Backlash over the scarcity and exorbitant prices of tickets to Taylor Swift concerts sparked a nationwide debate over how Ticketmaster handles the process and whether purchasers should be able to resell their tickets at a massive premium.
There was some bipartisan support for legislation that would limit the ability of individuals to buy up a large number of tickets to an event with the intent to make a handy profit on the secondary market.
Of course, some critics were opposed to such regulation — and the resulting division was on full display in Louisiana.
During a congressional hearing earlier this year, U.S. Sen. John Kennedy (R-LA) voiced support for a rule that would prohibit the transfer of tickets from one person to another. More recently, however, the state’s Republican-led House of Representatives advanced a bill that would essentially open the door for scalpers to resell tickets for far above their face value.
As Kennedy suggested in January: “What if we adopt a rule that said tickets … are non-transferrable? Now, you’re not going to have a problem with bots, OK? You’ve got a scalper trying to buy 2,000 tickets. They don’t want 2,000 tickets, they want to profit. And it will hold down ticket prices. Why don’t we do that?”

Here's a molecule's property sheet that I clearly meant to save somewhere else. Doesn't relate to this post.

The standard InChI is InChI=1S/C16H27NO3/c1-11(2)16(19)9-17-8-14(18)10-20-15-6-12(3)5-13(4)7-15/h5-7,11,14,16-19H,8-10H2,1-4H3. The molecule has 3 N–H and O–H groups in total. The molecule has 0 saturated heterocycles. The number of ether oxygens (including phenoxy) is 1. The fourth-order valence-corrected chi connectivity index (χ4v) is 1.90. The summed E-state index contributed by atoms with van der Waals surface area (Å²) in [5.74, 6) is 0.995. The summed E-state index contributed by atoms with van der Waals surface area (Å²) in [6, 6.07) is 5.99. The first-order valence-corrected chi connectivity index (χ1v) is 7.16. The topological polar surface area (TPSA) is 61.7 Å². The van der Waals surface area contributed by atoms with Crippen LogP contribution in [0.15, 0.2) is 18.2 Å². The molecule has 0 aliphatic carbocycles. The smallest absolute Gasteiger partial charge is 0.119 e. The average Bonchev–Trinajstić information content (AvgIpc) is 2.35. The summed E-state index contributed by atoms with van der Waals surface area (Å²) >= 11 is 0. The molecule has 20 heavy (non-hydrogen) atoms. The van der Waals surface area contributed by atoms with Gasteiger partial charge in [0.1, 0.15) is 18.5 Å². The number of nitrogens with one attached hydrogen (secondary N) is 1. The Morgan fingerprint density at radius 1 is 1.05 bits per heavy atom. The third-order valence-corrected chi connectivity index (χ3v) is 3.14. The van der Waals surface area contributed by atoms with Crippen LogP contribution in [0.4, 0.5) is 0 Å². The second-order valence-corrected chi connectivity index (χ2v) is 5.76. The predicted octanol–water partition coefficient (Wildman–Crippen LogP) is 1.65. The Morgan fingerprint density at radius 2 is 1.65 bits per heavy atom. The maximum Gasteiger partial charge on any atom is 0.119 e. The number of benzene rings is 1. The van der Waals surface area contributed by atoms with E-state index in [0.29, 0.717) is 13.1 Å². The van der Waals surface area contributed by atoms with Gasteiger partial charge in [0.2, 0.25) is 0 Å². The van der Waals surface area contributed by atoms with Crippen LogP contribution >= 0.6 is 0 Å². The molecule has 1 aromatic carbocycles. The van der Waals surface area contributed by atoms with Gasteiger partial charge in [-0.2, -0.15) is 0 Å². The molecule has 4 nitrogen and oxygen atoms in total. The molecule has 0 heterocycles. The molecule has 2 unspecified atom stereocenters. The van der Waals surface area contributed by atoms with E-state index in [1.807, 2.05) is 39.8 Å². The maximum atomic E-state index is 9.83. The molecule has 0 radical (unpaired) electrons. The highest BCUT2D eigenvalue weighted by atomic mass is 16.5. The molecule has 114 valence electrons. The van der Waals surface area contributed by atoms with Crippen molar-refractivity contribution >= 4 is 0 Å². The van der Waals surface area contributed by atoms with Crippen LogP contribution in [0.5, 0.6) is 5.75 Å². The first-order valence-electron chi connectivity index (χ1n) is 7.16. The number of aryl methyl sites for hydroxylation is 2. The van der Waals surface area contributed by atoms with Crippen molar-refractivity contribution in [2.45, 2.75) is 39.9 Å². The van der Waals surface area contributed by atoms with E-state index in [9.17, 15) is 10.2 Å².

His question received a mixed response from the industry insiders providing testimony, with some expressing the belief that it is important for consumers to have the freedom to resell tickets that they have purchased.
That appears to be the argument endorsed by supporters of Louisiana HB 341, which states that “a ticket issuer may use a nontransferable ticketing system only if the ticket holder is offered to purchase the same ticket in a transferable form at the initial time of sale.”
As the bill was being prepared for introduction in the state Senate, some prominent figures — including The Cure frontman Robert Smith — voiced their opposition.
In support of The Cure's plans to get fans access to tickets at the prices set by the artist, all tickets sold on Ticketmaster for Shows of a Lost World will be non-transferable. Tickets can be sold for the full price fans paid using Ticketmaster’s Face Value Exchange.
— Ticketmaster (@Ticketmaster) March 12, 2023
In an all-caps series of tweets, Smith wrote: “The Louisiana legislature … is considering a resellers-backed bill to ban fan-to-fan exchanges (like the one we are using on our 2023 North American tour to try and limit/stop scalping and bots).”
He went on to call on state senators to vote against the bill and “empower the artists, not the scalpers and the bots!”